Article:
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October 7th, 2008

Of the eight films that opened or expanded on Friday, only two were able to do some serious business, while most were lucky if they topped the Mendoza line by earning more than $2,000 per theater. It was just a disaster, in many ways. That said, it was still the first weekend in October and the overall box office was up 13% from last weekend to $113 million. More importantly, it was 35% higher than the same weekend last year. Year-to-date, 2008 closed the gap with 2007. 2008 is just a little below and 2007 a little above $7.25 billion. By this time next week, 2008 could retake the lead, at least in terms of raw dollars.

As expected, Beverly Hills Chihuahua easily won the weekend box office race, scoring $29.30 million over the three days. The film's reviews were not good, but not horrific either, and given the film's family friendly nature, it should have strong legs over the coming weeks. That is, unless the upcoming competition is stronger than expected.

Eagle Eye held up better than expected, down less than 40% to $17.71 million over the weekend for a total of $54.61 million so far. At this pace $90 million is certainly within reach, while $100 million can't be entirely discounted. However, we have to see how well it holds up against stronger, more direct competition over the coming weeks.

The only other wide release to crack $10 million was Nick and Norah's Infinite Playlist, which placed third with $11.31 million. This is a little lower than Thursday's prediction, but it is a fantastic result for a film that cost about $10 million to make. Add in the best reviews of the week, and it could have strong enough legs to show a profit before the end of its theatrical run, which is something only one in ten films can accomplish.

Nights in Rodanthe was within a rounding error of Thursday's prediction with $7.37 million over the weekend and $25.09 million after two. It should end up as a midlevel hit, but nothing more.

Appaloosa was the only new release to beat expectations as it placed in the top five with $5.05 million to give it a total of $5.61 million, including one week of limited release. Its per theater average was just shy of $5,000, which seems to indicate limited prospects at expanding much further, but it should hold on to the theaters it has. The same can not be said of most of the rest of wide releases.

For instance, An American Carol took its brand of "America: Love it or Leave" faux-patriotism to 1,600 theaters and wound up with just $3.66 million at the box office. Its per theater average of $2,231 is not significantly better than Mendoza Line. Add in reviews that are in danger of slipping to single digits and there's little chance it will stick around in theaters long.

On the other hand, Religulous' per theater average was the second best in the top ten, and it earned $3.41 million in just 502 screens. Good reviews and a controversial nature could help the film last well past $10 million, or the hype could die down and with it go its box office numbers. Regardless of which way it goes, the studio should be happy with its start so far, while profitability is almost assured.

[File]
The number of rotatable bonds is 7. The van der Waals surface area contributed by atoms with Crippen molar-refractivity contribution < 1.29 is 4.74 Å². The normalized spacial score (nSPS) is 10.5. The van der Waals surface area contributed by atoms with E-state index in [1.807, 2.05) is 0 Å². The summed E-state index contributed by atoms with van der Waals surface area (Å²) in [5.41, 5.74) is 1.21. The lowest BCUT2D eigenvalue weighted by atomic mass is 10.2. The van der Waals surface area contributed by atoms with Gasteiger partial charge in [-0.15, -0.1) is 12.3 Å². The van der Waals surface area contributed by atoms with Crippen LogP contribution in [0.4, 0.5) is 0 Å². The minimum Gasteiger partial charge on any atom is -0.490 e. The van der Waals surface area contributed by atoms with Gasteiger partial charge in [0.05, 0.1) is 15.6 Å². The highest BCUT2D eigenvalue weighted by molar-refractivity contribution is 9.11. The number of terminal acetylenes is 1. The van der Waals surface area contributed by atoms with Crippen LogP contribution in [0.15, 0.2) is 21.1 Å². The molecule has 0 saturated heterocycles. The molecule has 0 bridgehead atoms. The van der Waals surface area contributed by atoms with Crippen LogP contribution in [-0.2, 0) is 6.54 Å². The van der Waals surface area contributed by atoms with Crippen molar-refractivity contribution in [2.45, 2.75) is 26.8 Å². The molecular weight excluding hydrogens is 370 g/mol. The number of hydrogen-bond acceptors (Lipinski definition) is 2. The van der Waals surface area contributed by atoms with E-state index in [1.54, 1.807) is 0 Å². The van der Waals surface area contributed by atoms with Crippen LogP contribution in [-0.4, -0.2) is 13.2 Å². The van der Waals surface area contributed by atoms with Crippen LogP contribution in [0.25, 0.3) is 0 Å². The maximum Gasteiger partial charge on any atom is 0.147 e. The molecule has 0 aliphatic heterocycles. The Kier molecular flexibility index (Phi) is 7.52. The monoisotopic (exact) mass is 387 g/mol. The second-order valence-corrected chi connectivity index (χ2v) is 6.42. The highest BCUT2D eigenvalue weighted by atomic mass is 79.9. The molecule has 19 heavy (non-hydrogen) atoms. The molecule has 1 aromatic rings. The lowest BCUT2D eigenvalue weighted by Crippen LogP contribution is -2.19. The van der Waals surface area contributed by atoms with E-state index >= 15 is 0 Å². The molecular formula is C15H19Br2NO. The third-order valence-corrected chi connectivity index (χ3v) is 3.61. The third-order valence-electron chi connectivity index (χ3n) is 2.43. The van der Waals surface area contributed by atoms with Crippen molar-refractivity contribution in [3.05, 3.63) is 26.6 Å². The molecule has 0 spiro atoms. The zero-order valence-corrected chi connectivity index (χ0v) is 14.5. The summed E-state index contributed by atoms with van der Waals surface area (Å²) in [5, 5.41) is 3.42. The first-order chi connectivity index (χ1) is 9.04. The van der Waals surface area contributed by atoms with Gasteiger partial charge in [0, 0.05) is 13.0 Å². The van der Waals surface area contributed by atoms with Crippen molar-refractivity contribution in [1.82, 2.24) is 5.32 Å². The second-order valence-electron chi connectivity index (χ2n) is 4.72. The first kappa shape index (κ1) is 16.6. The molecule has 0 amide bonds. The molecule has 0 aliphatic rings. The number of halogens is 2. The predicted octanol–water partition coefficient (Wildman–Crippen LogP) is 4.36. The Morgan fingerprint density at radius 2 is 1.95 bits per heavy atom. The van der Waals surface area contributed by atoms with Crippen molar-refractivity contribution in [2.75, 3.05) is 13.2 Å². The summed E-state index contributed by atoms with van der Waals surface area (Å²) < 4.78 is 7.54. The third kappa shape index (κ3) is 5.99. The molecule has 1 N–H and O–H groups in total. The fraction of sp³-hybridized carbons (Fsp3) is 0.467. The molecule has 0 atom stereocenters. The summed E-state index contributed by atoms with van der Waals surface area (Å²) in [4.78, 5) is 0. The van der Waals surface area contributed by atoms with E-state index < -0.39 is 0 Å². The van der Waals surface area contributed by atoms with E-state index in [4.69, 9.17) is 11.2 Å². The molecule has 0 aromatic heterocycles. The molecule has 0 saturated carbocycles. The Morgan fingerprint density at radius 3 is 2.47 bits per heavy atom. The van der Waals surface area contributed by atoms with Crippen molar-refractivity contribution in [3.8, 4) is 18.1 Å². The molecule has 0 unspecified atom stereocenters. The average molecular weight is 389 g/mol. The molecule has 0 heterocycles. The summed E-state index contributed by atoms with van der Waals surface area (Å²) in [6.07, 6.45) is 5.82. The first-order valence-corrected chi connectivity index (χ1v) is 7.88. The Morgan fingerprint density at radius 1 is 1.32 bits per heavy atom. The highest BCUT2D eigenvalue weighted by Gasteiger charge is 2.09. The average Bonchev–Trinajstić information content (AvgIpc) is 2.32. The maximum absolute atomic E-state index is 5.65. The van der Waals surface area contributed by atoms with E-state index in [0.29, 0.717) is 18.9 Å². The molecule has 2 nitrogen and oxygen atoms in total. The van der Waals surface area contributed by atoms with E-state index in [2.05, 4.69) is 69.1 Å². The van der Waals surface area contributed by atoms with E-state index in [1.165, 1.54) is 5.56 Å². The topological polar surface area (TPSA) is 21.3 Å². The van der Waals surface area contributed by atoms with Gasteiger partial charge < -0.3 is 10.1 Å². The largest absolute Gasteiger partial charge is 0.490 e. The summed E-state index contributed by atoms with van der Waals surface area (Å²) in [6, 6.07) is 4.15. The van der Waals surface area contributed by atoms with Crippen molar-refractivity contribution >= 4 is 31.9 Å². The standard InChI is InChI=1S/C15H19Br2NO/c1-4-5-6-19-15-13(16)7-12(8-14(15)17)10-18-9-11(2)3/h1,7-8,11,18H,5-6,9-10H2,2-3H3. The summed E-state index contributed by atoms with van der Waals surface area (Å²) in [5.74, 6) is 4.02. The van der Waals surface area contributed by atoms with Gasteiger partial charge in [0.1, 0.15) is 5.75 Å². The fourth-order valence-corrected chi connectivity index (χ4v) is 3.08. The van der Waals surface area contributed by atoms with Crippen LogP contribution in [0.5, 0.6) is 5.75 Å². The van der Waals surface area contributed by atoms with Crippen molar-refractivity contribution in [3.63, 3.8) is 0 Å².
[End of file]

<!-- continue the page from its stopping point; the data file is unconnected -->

Flash of Genius just missed the top ten with $2.25 million in 1,098 theaters giving it a per theater average of just $2,050. It also saw its reviews drop from close to 80% positive, to less than 60% positive. Given those two facts, there is practically no way for the film to recover now, and there's a chance that it won't be remembered by the time it reaches the home market, which won't be that long.

Blindness was one of the biggest disappointments of the weekend, and that's saying a lot. The film brought in just $1.95 million in 1,690 theaters for an average of $1,154, which is beyond bad. Add in reviews that were sub-par and there's little hope for the film's future.

Someone at MGM needs to be fired. ... Perhaps everyone at MGM needs to be fired. Granted, not every film every studio distributes can be a big hit, but this studio's track record is abysmal. It's beyond abysmal. How to Lose Friends and Alienate People is the latest catastrophe, earning just $1.43 million in 1,750 theaters for an average of $817. Given that start, the film's reviews don't matter, but they won't help either.

Moving onto the sophomore class, Fireproof was surprisingly strong, down just 41% to $3.99 million over the past three days for a total of $12.41 million after ten. At this pace, $20 million is practically a lock, which should be more than enough to show a profit. On the other hand, The Miracle at St. Anna struggled, with its weekend haul sliced neatly in half to $1.74 million over the weekend, lifting its total to $6.33 million.


Filed under: Eagle Eye, Beverly Hills Chihuahua, Nights in Rodanthe, Fireproof, Nick and Norah's Infinite Playlist, Religulous, Miracle at St. Anna, Blindness, How to Lose Friends & Alienate People, Appaloosa, An American Carol